1)Definition: An inertial frame of reference is a frame of reference where Newton's first law applies (uniform motion if without external force). Now if we have other frame of references that are moving relative to this inertial frame with uniform relative velocities, then all the others are also called inertial frame of references. 2)Transformation between inertial reference frames:In Newtonian mechanics, the laws of physics are invariant under Galilean transformation. While in special relativity, the laws of physics are invariant under Lorentz transformation. The latter reduces to the former in classical limit.

• Thank you. :) So the assertion that "if S is an inertial reference frame, and S' moves with constant velocity relative to S, then S' is also inertial" is an assumption of classical mechanics, not something that is deduced, right? And the assertion that "in newtonian mechanics, the laws are invariant under galilean transformations" amounts to proving F=F'. Is this correct? – user153582 Aug 27 '14 at 4:31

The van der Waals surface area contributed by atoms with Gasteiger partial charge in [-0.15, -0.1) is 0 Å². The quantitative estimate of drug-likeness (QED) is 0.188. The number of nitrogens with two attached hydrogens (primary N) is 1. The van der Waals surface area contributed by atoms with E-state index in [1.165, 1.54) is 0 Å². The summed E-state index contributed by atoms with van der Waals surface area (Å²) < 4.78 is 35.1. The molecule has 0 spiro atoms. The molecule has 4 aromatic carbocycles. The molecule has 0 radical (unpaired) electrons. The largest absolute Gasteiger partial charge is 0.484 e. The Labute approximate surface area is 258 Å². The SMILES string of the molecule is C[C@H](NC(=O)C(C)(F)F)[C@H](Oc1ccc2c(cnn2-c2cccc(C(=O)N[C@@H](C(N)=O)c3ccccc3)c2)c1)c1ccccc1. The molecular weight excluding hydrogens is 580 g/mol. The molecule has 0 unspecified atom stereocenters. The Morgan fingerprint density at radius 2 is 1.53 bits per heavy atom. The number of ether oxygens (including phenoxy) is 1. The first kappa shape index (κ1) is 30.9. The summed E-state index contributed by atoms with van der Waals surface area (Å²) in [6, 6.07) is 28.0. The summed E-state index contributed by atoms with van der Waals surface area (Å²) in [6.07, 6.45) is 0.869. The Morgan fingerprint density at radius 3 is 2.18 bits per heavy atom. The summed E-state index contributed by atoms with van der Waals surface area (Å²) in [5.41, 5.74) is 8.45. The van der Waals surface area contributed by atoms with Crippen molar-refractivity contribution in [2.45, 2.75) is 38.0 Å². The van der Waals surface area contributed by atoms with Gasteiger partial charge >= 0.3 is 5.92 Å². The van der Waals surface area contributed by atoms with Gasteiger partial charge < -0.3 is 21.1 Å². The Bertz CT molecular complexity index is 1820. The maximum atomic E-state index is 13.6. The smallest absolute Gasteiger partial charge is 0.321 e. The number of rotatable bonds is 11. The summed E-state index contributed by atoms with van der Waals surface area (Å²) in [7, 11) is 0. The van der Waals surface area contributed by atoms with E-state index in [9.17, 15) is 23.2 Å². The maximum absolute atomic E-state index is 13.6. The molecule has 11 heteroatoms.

• @user153582: Nothing in physics is EVER deduced. Everything is always measured. Within the solar system Galilean transformations are good to approx. 1 part in 10^8, or so. Please note, though, that gravity breaks this manifestly (on the order of 1!), except that we are "explaining this away" by pretending, that gravity is a force, which it isn't, not even in classical mechanics. – CuriousOne Aug 27 '14 at 5:03
• @user153582 just as CuriousOne said, for your first assertion, we can say that it is a reasonable assumption since it makes intuitive sense and most importantly it is NOT disproved by experiments yet. Your second assertion is correct – M. Zeng Aug 27 '14 at 6:32

I've heard that inertial frames are frames in which Newton's laws hold.